Milo Garner tells us what to expect from UCLU Film Society’s Festival of the Moving Image.
From the 21st to 23rd of November UCL’s award-winning film festival, the Festival of the Moving Image (FOMI), returns to London’s screens. This year it lives in the year-old Bertha Dochouse (nestled within Curzon Bloomsbury), and for its last day, the Curzon Soho, two cinemas notable for their incredibly comfortable seats.
The festival kicks off with a Glauber Rocha double bill, showcasing one of the stars of Brazil’s Cinema Novo, a new wave movement focused on social issues and intellectualism. In fact the two films presented at FOMI, Black God, White Devil and Entranced Earth are considered some of the best Brazilian films of all time, with both engaging with the Brazilian political situation in the 60s. The former abstracts it to the setting of a Western, with a scorched and dry desert serving as backdrop to a story of mysticism, religion, and politics. The latter, more directly, is set in a fictional Latin American country which suffers from intense corruption and political strife. Both are worth watching for any cineaste.
The second day of the festival dips into documentary, with two distinct offerings. The first is Cinema Novo directed by Glauber’s son, Eryk Rocha. This, as you might expect, explores the genre the former two films inhabit and works as an excellent companion piece to the pair. Not only that, but it comes with some fair acclaim of its own, winning the L’Œil d’Or for best documentary at Cannes. The second documentary is Tadhg O’Sullivan’s The Great Wall, which pertinently deals with the many walls and fences erected across Europe in response to the migrant crisis. Moving across Europe to the narration of Kafka’s The Building of the Great Wall of China, The Great Wall paints a relevant and disturbing picture of modern Europe.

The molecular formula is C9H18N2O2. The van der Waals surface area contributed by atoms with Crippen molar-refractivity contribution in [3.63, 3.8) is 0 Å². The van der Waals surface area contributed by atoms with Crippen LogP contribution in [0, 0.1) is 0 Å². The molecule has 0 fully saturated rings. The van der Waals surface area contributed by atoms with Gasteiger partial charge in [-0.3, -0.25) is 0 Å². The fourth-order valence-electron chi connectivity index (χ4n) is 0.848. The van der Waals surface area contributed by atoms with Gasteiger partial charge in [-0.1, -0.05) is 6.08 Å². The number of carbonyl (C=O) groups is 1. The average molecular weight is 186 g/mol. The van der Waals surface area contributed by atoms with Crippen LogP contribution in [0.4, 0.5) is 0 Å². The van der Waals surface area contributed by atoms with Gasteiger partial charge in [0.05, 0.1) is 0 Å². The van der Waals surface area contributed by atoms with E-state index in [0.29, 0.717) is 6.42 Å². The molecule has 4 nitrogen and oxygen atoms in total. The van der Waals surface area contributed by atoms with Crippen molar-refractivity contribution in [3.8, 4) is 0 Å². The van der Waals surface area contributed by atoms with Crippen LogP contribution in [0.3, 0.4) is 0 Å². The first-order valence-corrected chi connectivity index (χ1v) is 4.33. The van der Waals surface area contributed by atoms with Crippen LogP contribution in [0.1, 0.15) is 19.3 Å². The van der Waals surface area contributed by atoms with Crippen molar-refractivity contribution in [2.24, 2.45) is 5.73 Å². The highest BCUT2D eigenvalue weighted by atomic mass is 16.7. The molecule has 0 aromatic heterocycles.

For the final day of FOMI the festival comes to rest in its home country, with two films by famed English directors. The first is Land and Freedom, from the celebrated British New Wave director Ken Loach, here exploring the Spanish Civil War through the eyes of an unemployed worker and member of the Communist Party of Great Britain. Both a political essay concerning the left-wing in the Spanish Civil War and a very human drama, Loach successfully transfers the core of his kitchen sink dramas to a warring and explosive setting. FOMI’s final film is the classic This is England, directed by Shane Meadows. Released originally in 2006, Meadows explores the skinhead culture of the 80s and how it came to be divided when white nationalists came to adopt it, despite its roots in the West Indies. Acclaimed for a reason, this is a film worth watching, it is certainly one of the best British films of recent times. An eclectic yet thematic affair, this year’s FOMI is essential for fans of social and political cinema, with spotlights on old and new, well known and obscure, and all of them certainly worth watching.
Featured Image: UCLU Film Society